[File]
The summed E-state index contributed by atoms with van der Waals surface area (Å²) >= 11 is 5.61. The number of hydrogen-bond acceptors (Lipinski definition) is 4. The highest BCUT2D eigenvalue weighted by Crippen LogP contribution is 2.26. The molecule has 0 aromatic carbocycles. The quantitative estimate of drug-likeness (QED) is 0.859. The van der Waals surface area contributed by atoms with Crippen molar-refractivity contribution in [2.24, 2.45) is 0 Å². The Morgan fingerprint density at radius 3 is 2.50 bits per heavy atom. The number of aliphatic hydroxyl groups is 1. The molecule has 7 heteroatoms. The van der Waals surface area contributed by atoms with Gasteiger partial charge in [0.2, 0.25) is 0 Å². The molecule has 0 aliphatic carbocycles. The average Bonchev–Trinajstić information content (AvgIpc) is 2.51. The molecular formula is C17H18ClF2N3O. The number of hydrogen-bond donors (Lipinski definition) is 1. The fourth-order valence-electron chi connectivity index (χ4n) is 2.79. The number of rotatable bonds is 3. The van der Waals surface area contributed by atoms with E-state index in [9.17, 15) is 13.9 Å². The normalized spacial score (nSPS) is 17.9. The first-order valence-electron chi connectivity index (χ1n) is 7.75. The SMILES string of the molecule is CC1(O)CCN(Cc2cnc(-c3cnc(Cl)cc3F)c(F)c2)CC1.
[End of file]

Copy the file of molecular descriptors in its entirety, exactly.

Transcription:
The summed E-state index contributed by atoms with van der Waals surface area (Å²) >= 11 is 5.61. The number of hydrogen-bond acceptors (Lipinski definition) is 4. The highest BCUT2D eigenvalue weighted by Crippen LogP contribution is 2.26. The molecule has 0 aromatic carbocycles. The quantitative estimate of drug-likeness (QED) is 0.859. The van der Waals surface area contributed by atoms with Crippen molar-refractivity contribution in [2.24, 2.45) is 0 Å². The Morgan fingerprint density at radius 3 is 2.50 bits per heavy atom. The number of aliphatic hydroxyl groups is 1. The molecule has 7 heteroatoms. The van der Waals surface area contributed by atoms with Gasteiger partial charge in [0.2, 0.25) is 0 Å². The molecule has 0 aliphatic carbocycles. The average Bonchev–Trinajstić information content (AvgIpc) is 2.51. The molecular formula is C17H18ClF2N3O. The number of hydrogen-bond donors (Lipinski definition) is 1. The fourth-order valence-electron chi connectivity index (χ4n) is 2.79. The number of rotatable bonds is 3. The van der Waals surface area contributed by atoms with E-state index in [9.17, 15) is 13.9 Å². The normalized spacial score (nSPS) is 17.9. The first-order valence-electron chi connectivity index (χ1n) is 7.75. The SMILES string of the molecule is CC1(O)CCN(Cc2cnc(-c3cnc(Cl)cc3F)c(F)c2)CC1.